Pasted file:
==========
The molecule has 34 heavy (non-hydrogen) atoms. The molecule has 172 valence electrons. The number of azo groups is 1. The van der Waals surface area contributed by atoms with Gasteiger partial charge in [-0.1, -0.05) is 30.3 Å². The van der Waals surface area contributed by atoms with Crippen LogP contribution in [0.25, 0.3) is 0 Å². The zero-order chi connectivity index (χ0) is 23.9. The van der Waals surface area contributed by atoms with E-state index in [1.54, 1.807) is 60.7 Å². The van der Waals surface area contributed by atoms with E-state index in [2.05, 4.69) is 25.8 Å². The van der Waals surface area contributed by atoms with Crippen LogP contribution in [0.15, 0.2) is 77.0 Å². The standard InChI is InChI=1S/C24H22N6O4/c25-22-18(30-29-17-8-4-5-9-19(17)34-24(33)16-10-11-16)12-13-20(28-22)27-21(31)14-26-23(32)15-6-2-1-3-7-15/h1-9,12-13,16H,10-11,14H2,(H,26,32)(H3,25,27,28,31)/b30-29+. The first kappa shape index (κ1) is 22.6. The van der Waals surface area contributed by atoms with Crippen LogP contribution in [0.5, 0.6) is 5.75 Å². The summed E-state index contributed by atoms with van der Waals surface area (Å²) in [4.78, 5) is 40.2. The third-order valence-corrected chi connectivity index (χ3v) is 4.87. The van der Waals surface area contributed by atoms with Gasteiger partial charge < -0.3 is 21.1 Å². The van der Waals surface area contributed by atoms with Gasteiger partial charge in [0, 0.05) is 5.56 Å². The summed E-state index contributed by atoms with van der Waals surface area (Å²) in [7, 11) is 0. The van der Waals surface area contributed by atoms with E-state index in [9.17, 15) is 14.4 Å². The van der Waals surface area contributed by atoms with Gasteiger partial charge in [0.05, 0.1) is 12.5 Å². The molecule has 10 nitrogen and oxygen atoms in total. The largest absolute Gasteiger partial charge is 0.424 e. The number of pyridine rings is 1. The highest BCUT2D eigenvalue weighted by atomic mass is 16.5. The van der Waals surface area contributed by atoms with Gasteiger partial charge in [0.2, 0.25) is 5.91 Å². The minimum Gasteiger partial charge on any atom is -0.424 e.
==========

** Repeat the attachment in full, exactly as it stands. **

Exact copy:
The molecule has 34 heavy (non-hydrogen) atoms. The molecule has 172 valence electrons. The number of azo groups is 1. The van der Waals surface area contributed by atoms with Gasteiger partial charge in [-0.1, -0.05) is 30.3 Å². The van der Waals surface area contributed by atoms with Crippen LogP contribution in [0.25, 0.3) is 0 Å². The zero-order chi connectivity index (χ0) is 23.9. The van der Waals surface area contributed by atoms with E-state index in [1.54, 1.807) is 60.7 Å². The van der Waals surface area contributed by atoms with E-state index in [2.05, 4.69) is 25.8 Å². The van der Waals surface area contributed by atoms with Crippen LogP contribution in [0.15, 0.2) is 77.0 Å². The standard InChI is InChI=1S/C24H22N6O4/c25-22-18(30-29-17-8-4-5-9-19(17)34-24(33)16-10-11-16)12-13-20(28-22)27-21(31)14-26-23(32)15-6-2-1-3-7-15/h1-9,12-13,16H,10-11,14H2,(H,26,32)(H3,25,27,28,31)/b30-29+. The first kappa shape index (κ1) is 22.6. The van der Waals surface area contributed by atoms with Crippen LogP contribution in [0.5, 0.6) is 5.75 Å². The summed E-state index contributed by atoms with van der Waals surface area (Å²) in [4.78, 5) is 40.2. The third-order valence-corrected chi connectivity index (χ3v) is 4.87. The van der Waals surface area contributed by atoms with Gasteiger partial charge < -0.3 is 21.1 Å². The van der Waals surface area contributed by atoms with Gasteiger partial charge in [0, 0.05) is 5.56 Å². The summed E-state index contributed by atoms with van der Waals surface area (Å²) in [7, 11) is 0. The van der Waals surface area contributed by atoms with E-state index in [9.17, 15) is 14.4 Å². The van der Waals surface area contributed by atoms with Gasteiger partial charge in [0.05, 0.1) is 12.5 Å². The molecule has 10 nitrogen and oxygen atoms in total. The largest absolute Gasteiger partial charge is 0.424 e. The number of pyridine rings is 1. The highest BCUT2D eigenvalue weighted by atomic mass is 16.5. The van der Waals surface area contributed by atoms with Gasteiger partial charge in [0.2, 0.25) is 5.91 Å². The minimum Gasteiger partial charge on any atom is -0.424 e.